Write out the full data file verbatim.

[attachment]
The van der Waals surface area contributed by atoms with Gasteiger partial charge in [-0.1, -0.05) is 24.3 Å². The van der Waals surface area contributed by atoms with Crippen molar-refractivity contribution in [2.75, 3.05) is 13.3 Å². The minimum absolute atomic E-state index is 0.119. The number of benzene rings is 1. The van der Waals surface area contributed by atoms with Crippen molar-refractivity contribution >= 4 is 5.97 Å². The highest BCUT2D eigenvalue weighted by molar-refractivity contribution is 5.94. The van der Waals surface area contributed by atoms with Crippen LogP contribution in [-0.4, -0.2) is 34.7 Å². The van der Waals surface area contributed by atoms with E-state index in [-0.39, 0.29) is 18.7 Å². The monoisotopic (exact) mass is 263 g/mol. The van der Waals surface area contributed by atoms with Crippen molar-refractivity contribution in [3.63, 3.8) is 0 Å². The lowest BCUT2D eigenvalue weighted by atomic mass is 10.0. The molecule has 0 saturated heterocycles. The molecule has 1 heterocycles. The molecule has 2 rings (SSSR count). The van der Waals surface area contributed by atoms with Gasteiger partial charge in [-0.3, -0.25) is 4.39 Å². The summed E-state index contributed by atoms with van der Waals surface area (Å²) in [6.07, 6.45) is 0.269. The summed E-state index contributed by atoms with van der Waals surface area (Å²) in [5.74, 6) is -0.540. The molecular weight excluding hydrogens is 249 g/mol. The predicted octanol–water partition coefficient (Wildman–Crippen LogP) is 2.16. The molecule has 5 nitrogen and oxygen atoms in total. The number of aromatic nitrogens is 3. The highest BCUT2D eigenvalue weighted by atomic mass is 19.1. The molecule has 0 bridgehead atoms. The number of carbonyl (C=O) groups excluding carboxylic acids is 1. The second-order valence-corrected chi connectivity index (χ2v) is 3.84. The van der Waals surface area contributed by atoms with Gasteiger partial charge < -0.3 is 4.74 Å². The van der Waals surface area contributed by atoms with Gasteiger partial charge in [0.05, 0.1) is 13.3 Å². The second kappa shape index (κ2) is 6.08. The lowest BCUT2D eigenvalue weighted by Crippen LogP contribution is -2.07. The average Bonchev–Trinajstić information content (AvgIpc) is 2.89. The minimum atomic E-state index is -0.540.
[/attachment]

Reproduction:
The van der Waals surface area contributed by atoms with Gasteiger partial charge in [-0.1, -0.05) is 24.3 Å². The van der Waals surface area contributed by atoms with Crippen molar-refractivity contribution in [2.75, 3.05) is 13.3 Å². The minimum absolute atomic E-state index is 0.119. The number of benzene rings is 1. The van der Waals surface area contributed by atoms with Crippen molar-refractivity contribution >= 4 is 5.97 Å². The highest BCUT2D eigenvalue weighted by molar-refractivity contribution is 5.94. The van der Waals surface area contributed by atoms with Crippen LogP contribution in [-0.4, -0.2) is 34.7 Å². The van der Waals surface area contributed by atoms with E-state index in [-0.39, 0.29) is 18.7 Å². The monoisotopic (exact) mass is 263 g/mol. The van der Waals surface area contributed by atoms with Crippen molar-refractivity contribution in [3.63, 3.8) is 0 Å². The lowest BCUT2D eigenvalue weighted by atomic mass is 10.0. The molecule has 0 saturated heterocycles. The molecule has 1 heterocycles. The molecule has 2 rings (SSSR count). The van der Waals surface area contributed by atoms with Gasteiger partial charge in [-0.3, -0.25) is 4.39 Å². The summed E-state index contributed by atoms with van der Waals surface area (Å²) in [6.07, 6.45) is 0.269. The summed E-state index contributed by atoms with van der Waals surface area (Å²) in [5.74, 6) is -0.540. The molecular weight excluding hydrogens is 249 g/mol. The predicted octanol–water partition coefficient (Wildman–Crippen LogP) is 2.16. The molecule has 5 nitrogen and oxygen atoms in total. The number of aromatic nitrogens is 3. The highest BCUT2D eigenvalue weighted by atomic mass is 19.1. The molecule has 0 bridgehead atoms. The number of carbonyl (C=O) groups excluding carboxylic acids is 1. The second-order valence-corrected chi connectivity index (χ2v) is 3.84. The van der Waals surface area contributed by atoms with Gasteiger partial charge < -0.3 is 4.74 Å². The van der Waals surface area contributed by atoms with Gasteiger partial charge in [0.05, 0.1) is 13.3 Å². The second kappa shape index (κ2) is 6.08. The lowest BCUT2D eigenvalue weighted by Crippen LogP contribution is -2.07. The average Bonchev–Trinajstić information content (AvgIpc) is 2.89. The minimum atomic E-state index is -0.540.